As we contemplate what the next 5, 10, and 25 years will look like for our U.S. Naval Forces, we need to keep in mind why we have a naval force and what we ask of it. The true power of our naval capability is derived from a synergistic combination of Carrier and Expeditionary Groups. We should not rob Peter to pay Paul here. We need them both.

While we certainly need to protect our homeland from foreign enemies, our more likely engagement is away from our homeland. We have to be able to project force when required. We want to walk softly, but be able to credibly carry a big stick.

Being able to rapidly and decisively project combat power anywhere in the world is never more important than now.

Controlling the sea lanes of communication is a traditional U.S. Navy mission dating back to the Barbary pirates off the coast of Tripoli in the late 1700s and the early 1800s. The decisive action finally came when a naval expeditionary force entered the harbor in Tripoli and, under the protection of naval gunfire, landed a contingent of Marines to confront the sponsors of the pirates and let them know, at sword-point, that this would no longer be tolerated.

Today, the uniforms and ships look different, but the fundamentals are similar. Protecting the seas to guarantee safe passage of commerce is still a top priority of the U.S. Navy and its allies. The various maritime chokepoints (Hormuz, Malacca, Panama, Suez) are still teeming with profiteers, and governments around those chokepoints continuously jockey for control/influence. We have to be able to project power and influence.

Maintaining what we currently have will not be good enough for the future. While many naval strategists are dreaming of building more carriers, destroyers, submarines, frigates, and guided missile cruisers, the realists are thinking expeditionary… and logistics. And neither camp is wrong. Just like you can never truly say you control by only dropping bombs from the sky, you cannot truly control from the sea. If you want decisive control (or intelligence) you are going to have to get boots on the ground.

We have a good capability, but we need a great capability…and one that is tailored to meet/defeat the next threat. Our current expeditionary strike group concept is potent, adaptable and responsive… if it is fully resourced and outfitted.

We have nine Expeditionary Strike Groups (ESGs) on the books right now. Based on the increasing number of hot spots popping up around the world, and the speed at which they heat up, you can easily make an argument to double the quantity. Whether we double or not, how do we make our expeditionary capability great again?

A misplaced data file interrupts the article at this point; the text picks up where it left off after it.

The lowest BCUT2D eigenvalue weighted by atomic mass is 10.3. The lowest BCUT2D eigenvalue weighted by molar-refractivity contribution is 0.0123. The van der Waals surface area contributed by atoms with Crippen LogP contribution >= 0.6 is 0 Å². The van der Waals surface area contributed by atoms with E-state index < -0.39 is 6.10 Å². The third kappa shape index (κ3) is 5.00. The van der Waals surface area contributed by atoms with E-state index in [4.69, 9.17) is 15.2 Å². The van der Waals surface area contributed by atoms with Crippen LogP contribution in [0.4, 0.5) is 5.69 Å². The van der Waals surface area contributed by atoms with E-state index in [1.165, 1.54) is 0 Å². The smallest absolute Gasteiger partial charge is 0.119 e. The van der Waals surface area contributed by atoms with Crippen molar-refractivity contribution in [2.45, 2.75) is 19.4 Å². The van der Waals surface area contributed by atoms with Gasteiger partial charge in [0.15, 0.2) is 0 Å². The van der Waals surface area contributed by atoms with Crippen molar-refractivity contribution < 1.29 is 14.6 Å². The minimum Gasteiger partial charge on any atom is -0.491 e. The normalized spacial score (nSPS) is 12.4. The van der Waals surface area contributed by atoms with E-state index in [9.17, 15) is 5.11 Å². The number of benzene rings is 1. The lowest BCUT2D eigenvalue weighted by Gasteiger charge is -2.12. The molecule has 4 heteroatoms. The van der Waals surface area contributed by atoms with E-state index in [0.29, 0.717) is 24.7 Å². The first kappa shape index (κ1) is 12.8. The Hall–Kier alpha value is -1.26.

The first thing we need to do is invest in an adequate Military Prepositioning Force to provide continuous support to the three maritime focus areas (Atlantic/Mediterranean, Persian Gulf/Indian Ocean, Pacific). We have two Military Prepositioning Ship (MPS) squadrons located in the Mediterranean, the Indian Ocean, and Guam/Saipan. We need six squadrons: two for each focus area. And these squadrons need to have the latest equipment and material required to support today’s fight.

Next, our current amphibious shipping needs updated and adequately resourced. We need the capability to deploy three Amphibious Ready Groups at all times (Atlantic/Mediterranean, Persian Gulf/Indian Ocean, and Pacific). Each of the current amphibious task forces consists of two Dock Landing Ships (LSD), one Landing Helicopter Dock Ship (LHD), and a Dock Platform Landing Ship (LPD). In addition to these, each group should have a separate command and control ship with the latest equipment, and the ability to protect its networks. We don’t have enough amphibious ships to train, rest, and refit and maintain an adequate presence around the globe.

And most importantly, we need to increase our baseline investment in people. Our selection process should reflect the type of people we need to fill out these ranks: intelligence, initiative, patriotism, morals, tech-savviness, and hard-working. Expeditionary warfare is getting harder and more demanding. The future of expeditionary warfare requires more responsiveness, judgement, agility, lethality, and decentralized decision-making. These are skills and traits that must be learned and practiced within the team environment. Equally as important to the investment in capital ships and equipment, we need a motivated, compensated, and highly trained naval force. They should be exercising regularly as a combined team, working with allies and off-loading/rotating their prepositioned equipment. When they are not exercising, they should be training with realistic scenarios and material to hone and increase their skills.

Modern warfare requires an effective and powerful naval force with complementing/synergizing Carrier and Expeditionary Strike Groups. Idealists can hope that our current and projected naval force is adequate, but realists understand the value of proactively ensuring stability through power-projection, international cooperation, and preparedness.

Ray McFall is a former US Marine Corps infantry officer, Senior advisor at the U.S. Department of State, and was tasked with assessing the buildup of combat power in Kuwait in preparation of the allied offensive to remove the Saddam Hussein regime in Iraq.